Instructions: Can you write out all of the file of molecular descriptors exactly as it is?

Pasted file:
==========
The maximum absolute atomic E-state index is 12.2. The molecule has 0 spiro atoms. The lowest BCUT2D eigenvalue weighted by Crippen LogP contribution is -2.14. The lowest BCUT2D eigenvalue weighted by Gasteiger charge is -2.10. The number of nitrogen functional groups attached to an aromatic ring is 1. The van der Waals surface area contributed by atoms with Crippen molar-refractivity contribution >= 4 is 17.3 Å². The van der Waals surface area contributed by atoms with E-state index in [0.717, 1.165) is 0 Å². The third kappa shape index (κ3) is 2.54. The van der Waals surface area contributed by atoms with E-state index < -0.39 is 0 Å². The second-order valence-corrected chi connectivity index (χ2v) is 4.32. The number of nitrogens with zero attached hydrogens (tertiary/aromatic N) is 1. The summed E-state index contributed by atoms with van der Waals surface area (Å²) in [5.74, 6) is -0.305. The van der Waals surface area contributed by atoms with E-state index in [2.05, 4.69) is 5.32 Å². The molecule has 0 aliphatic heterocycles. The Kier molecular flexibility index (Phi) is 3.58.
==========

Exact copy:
The maximum absolute atomic E-state index is 12.2. The molecule has 0 spiro atoms. The lowest BCUT2D eigenvalue weighted by Crippen LogP contribution is -2.14. The lowest BCUT2D eigenvalue weighted by Gasteiger charge is -2.10. The number of nitrogen functional groups attached to an aromatic ring is 1. The van der Waals surface area contributed by atoms with Crippen molar-refractivity contribution >= 4 is 17.3 Å². The van der Waals surface area contributed by atoms with E-state index in [0.717, 1.165) is 0 Å². The third kappa shape index (κ3) is 2.54. The van der Waals surface area contributed by atoms with E-state index < -0.39 is 0 Å². The second-order valence-corrected chi connectivity index (χ2v) is 4.32. The number of nitrogens with zero attached hydrogens (tertiary/aromatic N) is 1. The summed E-state index contributed by atoms with van der Waals surface area (Å²) in [5.74, 6) is -0.305. The van der Waals surface area contributed by atoms with E-state index in [2.05, 4.69) is 5.32 Å². The molecule has 0 aliphatic heterocycles. The Kier molecular flexibility index (Phi) is 3.58.